Thursday 19 September 2019

How to beat the traffic chaos - your guide to getting home this Christmas

Heading home by car, bus, train or plane? We've got you covered

Traffic chaos in Ringsend. Photo: Kyran O'Brien
Traffic chaos in Ringsend. Photo: Kyran O'Brien
Rachel Farrell

Rachel Farrell

Whether you're driving home for Christmas, catching a flight or just getting the bus after your last shift, it’s a well-known fact that there will be plenty of traffic in the days leading up to Christmas Day.

As people flock home to loved ones in their thousands, a surge on Irish roads and transport can be expected- especially on Friday 21st, when many people say goodbye to the office until the new year.

We’ve put together a guide to help you beat the traffic chaos and get home safely this Christmas.

By car:

According to AA Ireland, traffic levels in Ireland have been at their heaviest in recent years and are unlikely to relent over the season.

AA Rescue attended an average of 315 breakdowns a day between Thursday December 21 and Saturday December 23 last year.

While they expect commuter traffic to die down towards the end of the week, it is likely to be Christmas Eve before any major drop offs in traffic are visible.

Motorists are being warned that Friday 21 may be one of the busiest days of the festive season on commuter roads, while busy traffic can be expected at shopping centres in other towns around the country on Saturday 22 and Sunday 23 December while people search for last minute gifts.

“City-centre traffic in Dublin, Cork, Galway and Limerick is likely to peak on Thursday December 20th as commuters try to finish off the last of their Christmas shopping before the big day,” said Conor Faughnan, AA Director of Consumer Affairs. 

“However, Friday is likely to be the big story as we expect an exodus from cities across Ireland as the first wave of those travelling home for Christmas make their departure.”

After Friday, the AA expect that city-centre traffic will drop off quite significantly, although rural areas may see a slight uplift.

“With this in mind, we’re urging people to take extra precautions when driving over the coming days, as not only will traffic volumes be significantly higher on motorways and in towns across the country, but you will also have a much larger number of motorists driving on routes they’re less familiar with. 

“The key message is to slow down, allow extra distance between yourself and other traffic as those less familiar with a specific route could stop or turn unexpectedly, and of course be on the lookout for vulnerable road users when you are travelling this year.”

The M50 southbound, the M7, N11 and N20 are among some of the busiest routes AA are anticipating this weekend.

By plane:

Dublin Airport is anticipating its busiest festive season on record this year, with 1.1 million passengers expected to arrive and depart over Christmas.

A further 72,700 passengers are expected to come through Shannon Airport.

Like Irish roads, the airport is set to be at its peak on Friday 21 December as people fly home for Christmas.

“Friday December 21 is expected to be the busiest day before Christmas, with 94,000 passengers due to arrive and depart through both terminals,” Dublin Airport spokesperson, Siobhán O’Donnell said.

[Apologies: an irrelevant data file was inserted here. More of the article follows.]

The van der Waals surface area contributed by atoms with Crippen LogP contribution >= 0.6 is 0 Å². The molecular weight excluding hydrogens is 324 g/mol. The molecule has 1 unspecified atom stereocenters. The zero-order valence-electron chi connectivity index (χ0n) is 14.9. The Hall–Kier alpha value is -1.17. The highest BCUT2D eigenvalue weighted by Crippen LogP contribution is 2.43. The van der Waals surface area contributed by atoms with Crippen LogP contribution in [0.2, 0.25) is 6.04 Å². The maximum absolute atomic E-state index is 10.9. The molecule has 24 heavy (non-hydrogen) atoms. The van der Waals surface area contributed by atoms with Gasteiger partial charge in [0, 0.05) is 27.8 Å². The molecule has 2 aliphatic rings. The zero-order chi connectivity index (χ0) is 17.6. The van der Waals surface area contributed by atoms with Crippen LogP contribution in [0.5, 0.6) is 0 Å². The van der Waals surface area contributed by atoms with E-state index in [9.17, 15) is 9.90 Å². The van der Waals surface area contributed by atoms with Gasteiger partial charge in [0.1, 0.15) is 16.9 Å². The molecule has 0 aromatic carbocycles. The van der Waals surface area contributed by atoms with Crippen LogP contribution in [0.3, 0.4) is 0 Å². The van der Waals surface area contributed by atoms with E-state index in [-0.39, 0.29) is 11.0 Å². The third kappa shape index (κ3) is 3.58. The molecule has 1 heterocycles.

Flight operations will cease on Christmas Eve after the last flight departs to Moscow with Aeroflot at 10pm and they will resume on St. Stephen’s Day when Aer Lingus’ EI 104 from New York lands at 5am.

In advance of flights this week, DAA are advising travellers to allow extra time to get to the airport in the event of road congestion to ensure they comply with check-in and airport security regulations.

“Dublin Airport will have additional Customer Care staff on duty over the Christmas season to ensure passengers have an efficient and smooth journey through the airport, but we would also ask passengers to prepare for security screening by removing their outer jacket, belts, keys, coins and laptops from cases so that security searches are kept to a minimum,” Ms O’Donnell added.  

Also, if you’re planning to bring Christmas gifts by air this festive season, Dublin Airport is asking passengers not to gift wrap presents and to consider using an open gift bag instead- as you may be asked to open them up during security screening.

By bus:

A number of transport arrangements are in place across bus and rail services in Ireland over the Christmas period.

Services are running as normal until Christmas Eve, but delays can be expected with the possible rise in traffic on the roads.

On December 24, Dublin Bus will operate a Saturday timetable. with last services at approximately 9pm.

Bus Eireann services will operate as per normal weekday schedule but all city, commuter and rural services nationwide will run until 9pm, and in some cases, up to 10pm.

Last departures for Expressway services are between 5pm and 8pm on Christmas Eve, depending on the route.

In the east, late night services over the Christmas period will include Nightrider services from Dublin to Balbriggan and Drogheda until Saturday 22.

Additional late services will also operate this weekend in Cork, with the last bus departing St Patrick Street at 3am.

By train/Luas:

Late-night trains and DART services will operate with Irish Rail on Friday 21 and Saturday 22, with the last train at approximately 1.50am.

A Saturday timetable is also in place for most services on Christmas Eve, with a full timetable available on the Irish Rail website.

The last Luas will depart at approximately 8pm on Christmas Eve, but late-night services are available until 3am at some stops until Saturday 22.

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